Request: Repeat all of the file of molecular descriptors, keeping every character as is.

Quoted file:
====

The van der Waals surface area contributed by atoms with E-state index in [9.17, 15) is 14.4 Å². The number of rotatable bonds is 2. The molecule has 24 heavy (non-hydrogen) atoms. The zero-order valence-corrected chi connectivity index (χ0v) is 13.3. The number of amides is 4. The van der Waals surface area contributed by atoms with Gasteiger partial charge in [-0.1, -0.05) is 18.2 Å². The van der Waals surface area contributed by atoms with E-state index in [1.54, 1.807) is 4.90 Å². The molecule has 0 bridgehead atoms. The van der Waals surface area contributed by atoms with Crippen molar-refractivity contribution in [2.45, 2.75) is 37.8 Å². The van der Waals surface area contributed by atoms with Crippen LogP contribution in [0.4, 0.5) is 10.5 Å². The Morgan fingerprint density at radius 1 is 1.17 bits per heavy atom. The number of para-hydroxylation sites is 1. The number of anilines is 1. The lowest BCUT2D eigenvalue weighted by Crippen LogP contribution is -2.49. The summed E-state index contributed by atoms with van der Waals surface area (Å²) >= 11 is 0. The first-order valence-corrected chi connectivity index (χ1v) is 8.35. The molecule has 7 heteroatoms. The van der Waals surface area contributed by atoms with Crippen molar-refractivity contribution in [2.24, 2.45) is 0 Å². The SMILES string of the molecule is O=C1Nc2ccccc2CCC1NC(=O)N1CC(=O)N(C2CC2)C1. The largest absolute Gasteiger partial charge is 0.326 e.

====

The van der Waals surface area contributed by atoms with E-state index in [9.17, 15) is 14.4 Å². The number of rotatable bonds is 2. The molecule has 24 heavy (non-hydrogen) atoms. The zero-order valence-corrected chi connectivity index (χ0v) is 13.3. The number of amides is 4. The van der Waals surface area contributed by atoms with Gasteiger partial charge in [-0.1, -0.05) is 18.2 Å². The van der Waals surface area contributed by atoms with E-state index in [1.54, 1.807) is 4.90 Å². The molecule has 0 bridgehead atoms. The van der Waals surface area contributed by atoms with Crippen molar-refractivity contribution in [2.45, 2.75) is 37.8 Å². The van der Waals surface area contributed by atoms with Crippen LogP contribution in [0.4, 0.5) is 10.5 Å². The Morgan fingerprint density at radius 1 is 1.17 bits per heavy atom. The number of para-hydroxylation sites is 1. The number of anilines is 1. The lowest BCUT2D eigenvalue weighted by Crippen LogP contribution is -2.49. The summed E-state index contributed by atoms with van der Waals surface area (Å²) >= 11 is 0. The first-order valence-corrected chi connectivity index (χ1v) is 8.35. The molecule has 7 heteroatoms. The van der Waals surface area contributed by atoms with Crippen molar-refractivity contribution in [2.24, 2.45) is 0 Å². The SMILES string of the molecule is O=C1Nc2ccccc2CCC1NC(=O)N1CC(=O)N(C2CC2)C1. The largest absolute Gasteiger partial charge is 0.326 e.